There are a few other supplements that have been well researched to have beneficial effects on sports performance, but for the purpose of this blog (unless you are an elite athlete), these are the only supplements you will need for overall health and tennis performance. If you have any questions, or more importantly are taking any other supplements not on this list, please don’t hesitate to get in touch!

Yours in Health,

Steph

Former Totally Tennis performance player and now coach Steph Catlin has founded Food Is Life, a sports nutrition consultancy business based in Basingstoke. If you would like to learn more about how to achieve your personal nutrition goals and for specific personal advice please contact Steph directly via foodislifeuk@gmail.com via her website www.foodislifeuk.com or visit her social media channels FacebookTwitter and Instagram

Read more nutrition advice in previous posts  Is Nutrition The Missing Puzzle Piece to Your Ultimate Tennis Performance?Do You Suffer With Performance Dips During a Tennis MatchProtein Isn’t Just For Body Builders and Competition Nutrition – What, When and How Much?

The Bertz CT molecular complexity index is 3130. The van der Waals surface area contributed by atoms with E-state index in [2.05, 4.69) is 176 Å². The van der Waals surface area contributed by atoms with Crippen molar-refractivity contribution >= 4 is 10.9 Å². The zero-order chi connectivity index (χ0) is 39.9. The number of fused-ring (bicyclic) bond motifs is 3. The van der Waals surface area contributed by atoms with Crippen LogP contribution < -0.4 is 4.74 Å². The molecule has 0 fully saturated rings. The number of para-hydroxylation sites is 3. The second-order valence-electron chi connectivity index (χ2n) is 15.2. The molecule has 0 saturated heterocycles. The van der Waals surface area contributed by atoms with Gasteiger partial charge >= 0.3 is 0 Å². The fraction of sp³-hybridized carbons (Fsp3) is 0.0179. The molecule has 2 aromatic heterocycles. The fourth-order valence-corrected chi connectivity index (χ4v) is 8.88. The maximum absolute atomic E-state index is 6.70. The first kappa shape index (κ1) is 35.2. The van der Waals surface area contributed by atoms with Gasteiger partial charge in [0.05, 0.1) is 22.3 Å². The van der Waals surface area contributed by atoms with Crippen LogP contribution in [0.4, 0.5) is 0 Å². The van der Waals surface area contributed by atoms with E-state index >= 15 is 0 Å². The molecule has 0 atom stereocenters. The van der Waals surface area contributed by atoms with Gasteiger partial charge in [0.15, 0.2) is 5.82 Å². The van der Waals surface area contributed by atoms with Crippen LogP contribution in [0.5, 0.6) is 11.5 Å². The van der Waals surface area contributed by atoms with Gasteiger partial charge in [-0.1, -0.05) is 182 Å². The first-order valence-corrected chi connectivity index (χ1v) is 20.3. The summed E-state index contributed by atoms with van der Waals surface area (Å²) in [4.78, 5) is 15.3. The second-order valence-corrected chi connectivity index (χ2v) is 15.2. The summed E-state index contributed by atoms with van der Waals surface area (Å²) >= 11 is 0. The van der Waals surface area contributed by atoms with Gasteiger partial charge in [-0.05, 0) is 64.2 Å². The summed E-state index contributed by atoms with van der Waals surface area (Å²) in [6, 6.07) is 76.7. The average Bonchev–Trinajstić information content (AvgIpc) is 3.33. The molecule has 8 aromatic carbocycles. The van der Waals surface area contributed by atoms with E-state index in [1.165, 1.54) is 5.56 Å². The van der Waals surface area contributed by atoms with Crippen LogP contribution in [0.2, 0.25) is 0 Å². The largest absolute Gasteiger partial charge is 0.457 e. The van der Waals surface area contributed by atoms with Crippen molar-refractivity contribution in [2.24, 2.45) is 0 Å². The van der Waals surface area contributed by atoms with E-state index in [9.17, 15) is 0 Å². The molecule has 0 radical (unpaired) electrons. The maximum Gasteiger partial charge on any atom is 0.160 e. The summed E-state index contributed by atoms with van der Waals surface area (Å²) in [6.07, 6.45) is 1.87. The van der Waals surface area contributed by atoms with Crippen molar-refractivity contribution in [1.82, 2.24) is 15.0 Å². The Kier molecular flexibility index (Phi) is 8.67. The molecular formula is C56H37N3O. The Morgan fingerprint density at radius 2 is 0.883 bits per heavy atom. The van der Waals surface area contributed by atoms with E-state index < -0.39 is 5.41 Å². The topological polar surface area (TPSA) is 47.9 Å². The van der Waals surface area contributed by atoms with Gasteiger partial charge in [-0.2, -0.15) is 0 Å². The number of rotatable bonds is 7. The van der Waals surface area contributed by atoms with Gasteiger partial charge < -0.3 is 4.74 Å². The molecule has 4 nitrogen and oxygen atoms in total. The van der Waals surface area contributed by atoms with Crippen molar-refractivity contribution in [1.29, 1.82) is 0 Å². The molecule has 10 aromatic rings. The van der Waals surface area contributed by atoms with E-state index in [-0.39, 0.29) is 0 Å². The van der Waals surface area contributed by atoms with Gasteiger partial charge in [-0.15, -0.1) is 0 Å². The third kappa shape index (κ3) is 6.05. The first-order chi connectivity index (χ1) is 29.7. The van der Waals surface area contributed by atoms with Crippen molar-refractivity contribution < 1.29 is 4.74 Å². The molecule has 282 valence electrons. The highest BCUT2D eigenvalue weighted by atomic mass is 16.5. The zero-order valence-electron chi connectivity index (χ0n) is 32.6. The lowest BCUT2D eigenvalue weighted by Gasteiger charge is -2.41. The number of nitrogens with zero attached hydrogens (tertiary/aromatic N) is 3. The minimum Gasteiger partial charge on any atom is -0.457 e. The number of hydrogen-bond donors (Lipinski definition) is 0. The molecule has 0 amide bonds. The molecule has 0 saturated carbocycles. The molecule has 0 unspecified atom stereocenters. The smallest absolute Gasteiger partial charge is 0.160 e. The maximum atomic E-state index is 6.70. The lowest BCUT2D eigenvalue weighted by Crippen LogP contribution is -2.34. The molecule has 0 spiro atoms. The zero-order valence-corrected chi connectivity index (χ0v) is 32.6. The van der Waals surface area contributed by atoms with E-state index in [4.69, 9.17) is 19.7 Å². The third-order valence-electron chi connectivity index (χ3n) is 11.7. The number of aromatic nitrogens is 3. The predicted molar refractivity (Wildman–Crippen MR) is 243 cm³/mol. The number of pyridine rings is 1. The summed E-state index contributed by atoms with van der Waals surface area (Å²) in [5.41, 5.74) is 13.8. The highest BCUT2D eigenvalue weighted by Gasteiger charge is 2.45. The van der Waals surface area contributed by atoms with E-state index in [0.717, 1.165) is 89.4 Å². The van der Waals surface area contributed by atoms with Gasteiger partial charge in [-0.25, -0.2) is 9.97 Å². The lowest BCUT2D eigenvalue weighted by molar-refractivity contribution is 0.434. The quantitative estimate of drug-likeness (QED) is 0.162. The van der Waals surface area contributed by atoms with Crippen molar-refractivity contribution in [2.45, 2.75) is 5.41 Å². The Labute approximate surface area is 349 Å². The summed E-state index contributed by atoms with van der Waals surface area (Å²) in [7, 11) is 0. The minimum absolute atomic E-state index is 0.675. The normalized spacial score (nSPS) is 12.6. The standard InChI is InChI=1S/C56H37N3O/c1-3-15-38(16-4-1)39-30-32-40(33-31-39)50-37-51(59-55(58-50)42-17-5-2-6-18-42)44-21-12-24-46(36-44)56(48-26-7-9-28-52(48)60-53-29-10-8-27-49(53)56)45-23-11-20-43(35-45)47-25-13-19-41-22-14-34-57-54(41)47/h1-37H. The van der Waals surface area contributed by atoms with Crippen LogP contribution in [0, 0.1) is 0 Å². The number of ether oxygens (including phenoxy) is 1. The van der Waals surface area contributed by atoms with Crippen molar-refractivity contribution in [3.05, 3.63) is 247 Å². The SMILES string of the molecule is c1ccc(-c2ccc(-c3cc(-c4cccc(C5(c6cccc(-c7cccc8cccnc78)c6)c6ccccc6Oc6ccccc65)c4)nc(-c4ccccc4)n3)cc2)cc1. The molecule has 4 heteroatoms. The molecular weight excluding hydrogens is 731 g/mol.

Advertisements

Competition Nutrition – What, When and How Much?

One of the most popular questions asked during Wimbledon, What is in that drink the players are drinking?”

Answer: It is a precise formula made up predominately of carbohydrates and electrolytes (salt and minerals).

The next question is usually, Why are they drinking that?”

Answer: When you play tennis for longer than 60 minutes, you begin to deplete carbohydrate and electrolyte stores. If you fail to keep those stores topped up, you will get tired quicker; your concentration levels will lower, and your reaction time on court will get slower.

1620697_488567244580917_1829988691_n

It’s essential to maintain the same intensity and focus on court for the duration of the match if you want to win it…

Professional players keep their carbohydrate and electrolyte stores topped up via a drink formula because it’s the easiest way to maintain intensity and performance. Sometimes, they will consume food in the form of a banana or an energy bar, but here’s why consuming liquid nutrition on court is the best option:

  1. It’s physically more practical than eating a big meal
  2. It will digest faster, therefore the nutrients can be utilised by the body quicker.    
  3. Consuming food can sit heavily in the gut and therefore slow you down on court as a consequence.